As the global economy moves to more sustainable sources of energy, companies must successfully decommission their obsolete operating assets such as:
- Mining sites
- Coal and nuclear power plants
- Oil & gas facilities
The decommissioning of these obsolete assets must be done in a way that addresses environmental considerations and adheres to ever-tightening regulation. It also comes at a significant cost to the energy company. The United Nations Industrial Development Organisation estimates that there are more than 29,000 power plants and 35,000 coal mines worldwide.1 Decommissioning a single asset can cost more than $1 billion.2 In the nuclear and mining sectors, needs such as continuing physical maintenance dramatically increase the final decommissioning cost, as well as the decommissioning period.
Pre-funding: a novel solution to decommissioning
At BNP Paribas Asset Management, we believe companies should seek to pre-fund the decommissioning of mining, coal, nuclear and oil & gas assets, known as decommissioning liabilities.
What is pre-funding?
Prefunding liabilities refers to setting aside funds or assets in advance to meet future financial obligations and liabilities. Prefunding future cash outflows is implemented by companies to ensure necessary financial resources are available when they have to fulfil their commitments. Prefunding is therefore a prudent financial practice to mitigate the risks of not being able to meet future financial obligations and helps ensure the financial stability of a company while fulfilling its environmental obligations.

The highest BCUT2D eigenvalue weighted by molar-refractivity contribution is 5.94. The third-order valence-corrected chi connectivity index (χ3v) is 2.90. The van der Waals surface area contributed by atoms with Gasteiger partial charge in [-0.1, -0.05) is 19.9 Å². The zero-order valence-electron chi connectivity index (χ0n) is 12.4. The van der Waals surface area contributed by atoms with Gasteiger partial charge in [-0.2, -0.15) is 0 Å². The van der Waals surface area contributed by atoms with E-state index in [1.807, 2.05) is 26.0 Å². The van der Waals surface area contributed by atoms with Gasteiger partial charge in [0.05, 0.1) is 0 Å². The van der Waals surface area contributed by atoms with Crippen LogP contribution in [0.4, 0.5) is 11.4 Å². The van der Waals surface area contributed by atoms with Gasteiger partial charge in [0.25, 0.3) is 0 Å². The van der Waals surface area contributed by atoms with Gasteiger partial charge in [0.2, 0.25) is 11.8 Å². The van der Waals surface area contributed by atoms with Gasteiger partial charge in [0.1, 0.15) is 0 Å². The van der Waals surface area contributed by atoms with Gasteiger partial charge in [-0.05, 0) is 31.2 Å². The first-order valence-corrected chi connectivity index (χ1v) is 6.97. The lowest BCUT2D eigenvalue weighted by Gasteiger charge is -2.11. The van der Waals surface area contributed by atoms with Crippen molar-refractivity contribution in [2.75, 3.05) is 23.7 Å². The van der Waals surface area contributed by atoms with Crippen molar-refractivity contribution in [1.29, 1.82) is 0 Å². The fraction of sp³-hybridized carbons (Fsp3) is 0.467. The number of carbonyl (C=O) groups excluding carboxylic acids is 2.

Oil & gas, nuclear, traditional power, mining and an increasing number of renewable companies currently hold large, long-dated liabilities on their balance sheet. These liabilities are the estimated costs of decommissioning their polluting and retired assets.
Accelerated by the Energy Transition, the decommissioning / remediation / restoration / environmental rehabilitation of these assets has become a focal point for businesses holding these assets. Increasingly the public, regulatory bodies and investors are reviewing how effectively companies are managing their decommissioning obligations. Historically, companies were only required to report such liabilities on their balance sheet and there was no obligation to prefund their liabilities (except for the nuclear sector). Most decommissioning obligations have therefore been unfunded and thus dependant on the available operating cash flow when the obligations come due. In some cases, financial obligations in relation to decommissioning are covered with non-cash guarantees.